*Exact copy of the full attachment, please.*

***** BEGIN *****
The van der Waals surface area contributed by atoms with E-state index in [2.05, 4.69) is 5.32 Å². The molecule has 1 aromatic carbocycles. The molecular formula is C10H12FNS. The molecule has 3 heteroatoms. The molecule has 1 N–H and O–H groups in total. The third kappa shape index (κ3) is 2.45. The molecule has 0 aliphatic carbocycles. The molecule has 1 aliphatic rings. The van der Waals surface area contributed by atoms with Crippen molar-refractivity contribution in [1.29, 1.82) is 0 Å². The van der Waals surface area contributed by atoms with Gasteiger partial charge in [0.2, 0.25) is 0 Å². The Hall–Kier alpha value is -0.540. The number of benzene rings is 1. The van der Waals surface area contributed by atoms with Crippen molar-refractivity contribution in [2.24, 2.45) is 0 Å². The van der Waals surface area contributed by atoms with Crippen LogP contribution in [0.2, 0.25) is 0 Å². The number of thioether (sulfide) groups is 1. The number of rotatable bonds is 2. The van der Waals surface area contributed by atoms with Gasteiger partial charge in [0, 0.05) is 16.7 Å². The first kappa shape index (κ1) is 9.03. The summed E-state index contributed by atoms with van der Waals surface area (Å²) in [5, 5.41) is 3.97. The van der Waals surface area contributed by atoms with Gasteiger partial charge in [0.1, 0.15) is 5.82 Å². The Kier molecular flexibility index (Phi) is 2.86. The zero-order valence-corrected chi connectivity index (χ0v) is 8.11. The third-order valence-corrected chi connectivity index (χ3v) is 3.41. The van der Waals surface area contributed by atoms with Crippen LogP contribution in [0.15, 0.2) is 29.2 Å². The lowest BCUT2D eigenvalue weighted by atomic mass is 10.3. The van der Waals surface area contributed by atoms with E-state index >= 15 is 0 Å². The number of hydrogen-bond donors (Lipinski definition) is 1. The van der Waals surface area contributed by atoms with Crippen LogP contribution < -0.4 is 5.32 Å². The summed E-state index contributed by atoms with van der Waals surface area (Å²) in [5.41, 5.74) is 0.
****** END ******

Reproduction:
The van der Waals surface area contributed by atoms with E-state index in [2.05, 4.69) is 5.32 Å². The molecule has 1 aromatic carbocycles. The molecular formula is C10H12FNS. The molecule has 3 heteroatoms. The molecule has 1 N–H and O–H groups in total. The third kappa shape index (κ3) is 2.45. The molecule has 0 aliphatic carbocycles. The molecule has 1 aliphatic rings. The van der Waals surface area contributed by atoms with Crippen molar-refractivity contribution in [1.29, 1.82) is 0 Å². The van der Waals surface area contributed by atoms with Gasteiger partial charge in [0.2, 0.25) is 0 Å². The Hall–Kier alpha value is -0.540. The number of benzene rings is 1. The van der Waals surface area contributed by atoms with Crippen molar-refractivity contribution in [2.24, 2.45) is 0 Å². The van der Waals surface area contributed by atoms with Crippen LogP contribution in [0.2, 0.25) is 0 Å². The number of thioether (sulfide) groups is 1. The number of rotatable bonds is 2. The van der Waals surface area contributed by atoms with Gasteiger partial charge in [0, 0.05) is 16.7 Å². The first kappa shape index (κ1) is 9.03. The summed E-state index contributed by atoms with van der Waals surface area (Å²) in [5, 5.41) is 3.97. The van der Waals surface area contributed by atoms with Gasteiger partial charge in [0.1, 0.15) is 5.82 Å². The Kier molecular flexibility index (Phi) is 2.86. The zero-order valence-corrected chi connectivity index (χ0v) is 8.11. The third-order valence-corrected chi connectivity index (χ3v) is 3.41. The van der Waals surface area contributed by atoms with Crippen LogP contribution in [0.15, 0.2) is 29.2 Å². The lowest BCUT2D eigenvalue weighted by atomic mass is 10.3. The van der Waals surface area contributed by atoms with E-state index >= 15 is 0 Å². The number of hydrogen-bond donors (Lipinski definition) is 1. The van der Waals surface area contributed by atoms with Crippen LogP contribution < -0.4 is 5.32 Å². The summed E-state index contributed by atoms with van der Waals surface area (Å²) in [5.41, 5.74) is 0.